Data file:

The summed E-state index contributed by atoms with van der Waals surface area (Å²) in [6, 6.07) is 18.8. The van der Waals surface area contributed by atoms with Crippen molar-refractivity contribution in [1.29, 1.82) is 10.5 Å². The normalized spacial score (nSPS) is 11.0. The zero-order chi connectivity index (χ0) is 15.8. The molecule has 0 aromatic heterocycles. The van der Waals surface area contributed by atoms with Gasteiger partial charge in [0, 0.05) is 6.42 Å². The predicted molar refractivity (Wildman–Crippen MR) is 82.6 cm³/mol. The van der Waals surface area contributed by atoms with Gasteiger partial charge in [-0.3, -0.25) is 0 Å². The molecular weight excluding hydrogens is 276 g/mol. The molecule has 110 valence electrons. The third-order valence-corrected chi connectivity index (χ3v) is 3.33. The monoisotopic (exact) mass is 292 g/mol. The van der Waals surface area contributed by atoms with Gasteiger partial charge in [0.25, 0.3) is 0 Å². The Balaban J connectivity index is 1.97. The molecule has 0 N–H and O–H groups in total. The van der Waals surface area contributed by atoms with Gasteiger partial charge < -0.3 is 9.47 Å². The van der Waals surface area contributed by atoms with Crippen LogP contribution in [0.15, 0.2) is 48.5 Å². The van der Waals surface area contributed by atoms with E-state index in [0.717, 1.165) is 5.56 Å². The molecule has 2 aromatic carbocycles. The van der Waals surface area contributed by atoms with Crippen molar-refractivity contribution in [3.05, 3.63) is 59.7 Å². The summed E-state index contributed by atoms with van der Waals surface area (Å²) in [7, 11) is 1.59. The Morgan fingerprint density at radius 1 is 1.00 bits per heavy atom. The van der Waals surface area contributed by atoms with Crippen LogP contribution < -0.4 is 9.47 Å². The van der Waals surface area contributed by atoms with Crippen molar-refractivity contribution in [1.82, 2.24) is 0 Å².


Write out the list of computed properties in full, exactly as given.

The summed E-state index contributed by atoms with van der Waals surface area (Å²) in [6, 6.07) is 18.8. The van der Waals surface area contributed by atoms with Crippen molar-refractivity contribution in [1.29, 1.82) is 10.5 Å². The normalized spacial score (nSPS) is 11.0. The zero-order chi connectivity index (χ0) is 15.8. The molecule has 0 aromatic heterocycles. The van der Waals surface area contributed by atoms with Gasteiger partial charge in [0, 0.05) is 6.42 Å². The predicted molar refractivity (Wildman–Crippen MR) is 82.6 cm³/mol. The van der Waals surface area contributed by atoms with Gasteiger partial charge in [-0.3, -0.25) is 0 Å². The molecular weight excluding hydrogens is 276 g/mol. The molecule has 110 valence electrons. The third-order valence-corrected chi connectivity index (χ3v) is 3.33. The monoisotopic (exact) mass is 292 g/mol. The van der Waals surface area contributed by atoms with Gasteiger partial charge in [0.25, 0.3) is 0 Å². The Balaban J connectivity index is 1.97. The molecule has 0 N–H and O–H groups in total. The van der Waals surface area contributed by atoms with Gasteiger partial charge < -0.3 is 9.47 Å². The van der Waals surface area contributed by atoms with Crippen LogP contribution in [0.15, 0.2) is 48.5 Å². The van der Waals surface area contributed by atoms with E-state index in [0.717, 1.165) is 5.56 Å². The molecule has 2 aromatic carbocycles. The van der Waals surface area contributed by atoms with Crippen molar-refractivity contribution in [3.05, 3.63) is 59.7 Å². The summed E-state index contributed by atoms with van der Waals surface area (Å²) in [7, 11) is 1.59. The Morgan fingerprint density at radius 1 is 1.00 bits per heavy atom. The van der Waals surface area contributed by atoms with Crippen LogP contribution < -0.4 is 9.47 Å². The van der Waals surface area contributed by atoms with Crippen molar-refractivity contribution in [1.82, 2.24) is 0 Å².